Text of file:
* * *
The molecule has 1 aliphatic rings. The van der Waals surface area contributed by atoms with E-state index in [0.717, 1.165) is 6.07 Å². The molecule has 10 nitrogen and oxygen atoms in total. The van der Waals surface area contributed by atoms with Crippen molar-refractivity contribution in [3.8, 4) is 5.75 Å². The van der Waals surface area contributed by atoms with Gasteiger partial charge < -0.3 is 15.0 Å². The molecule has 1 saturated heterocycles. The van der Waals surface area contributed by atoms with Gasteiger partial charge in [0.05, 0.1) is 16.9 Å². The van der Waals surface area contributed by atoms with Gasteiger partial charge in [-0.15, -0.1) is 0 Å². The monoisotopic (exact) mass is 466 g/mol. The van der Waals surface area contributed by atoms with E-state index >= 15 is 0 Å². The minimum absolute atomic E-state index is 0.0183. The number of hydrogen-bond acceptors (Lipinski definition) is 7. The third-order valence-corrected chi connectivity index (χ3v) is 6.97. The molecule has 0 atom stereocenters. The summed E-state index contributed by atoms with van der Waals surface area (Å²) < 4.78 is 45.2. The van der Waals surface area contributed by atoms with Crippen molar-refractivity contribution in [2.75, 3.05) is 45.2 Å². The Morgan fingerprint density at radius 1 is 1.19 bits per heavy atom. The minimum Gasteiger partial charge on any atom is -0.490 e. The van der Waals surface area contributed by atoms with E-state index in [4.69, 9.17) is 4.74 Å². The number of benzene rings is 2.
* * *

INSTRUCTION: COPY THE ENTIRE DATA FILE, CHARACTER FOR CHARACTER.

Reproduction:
The molecule has 1 aliphatic rings. The van der Waals surface area contributed by atoms with E-state index in [0.717, 1.165) is 6.07 Å². The molecule has 10 nitrogen and oxygen atoms in total. The van der Waals surface area contributed by atoms with Crippen molar-refractivity contribution in [3.8, 4) is 5.75 Å². The van der Waals surface area contributed by atoms with Gasteiger partial charge < -0.3 is 15.0 Å². The molecule has 1 saturated heterocycles. The van der Waals surface area contributed by atoms with Gasteiger partial charge in [0.05, 0.1) is 16.9 Å². The van der Waals surface area contributed by atoms with Gasteiger partial charge in [-0.15, -0.1) is 0 Å². The monoisotopic (exact) mass is 466 g/mol. The van der Waals surface area contributed by atoms with E-state index >= 15 is 0 Å². The minimum absolute atomic E-state index is 0.0183. The number of hydrogen-bond acceptors (Lipinski definition) is 7. The third-order valence-corrected chi connectivity index (χ3v) is 6.97. The molecule has 0 atom stereocenters. The summed E-state index contributed by atoms with van der Waals surface area (Å²) < 4.78 is 45.2. The van der Waals surface area contributed by atoms with Crippen molar-refractivity contribution in [2.75, 3.05) is 45.2 Å². The Morgan fingerprint density at radius 1 is 1.19 bits per heavy atom. The minimum Gasteiger partial charge on any atom is -0.490 e. The van der Waals surface area contributed by atoms with E-state index in [4.69, 9.17) is 4.74 Å². The number of benzene rings is 2.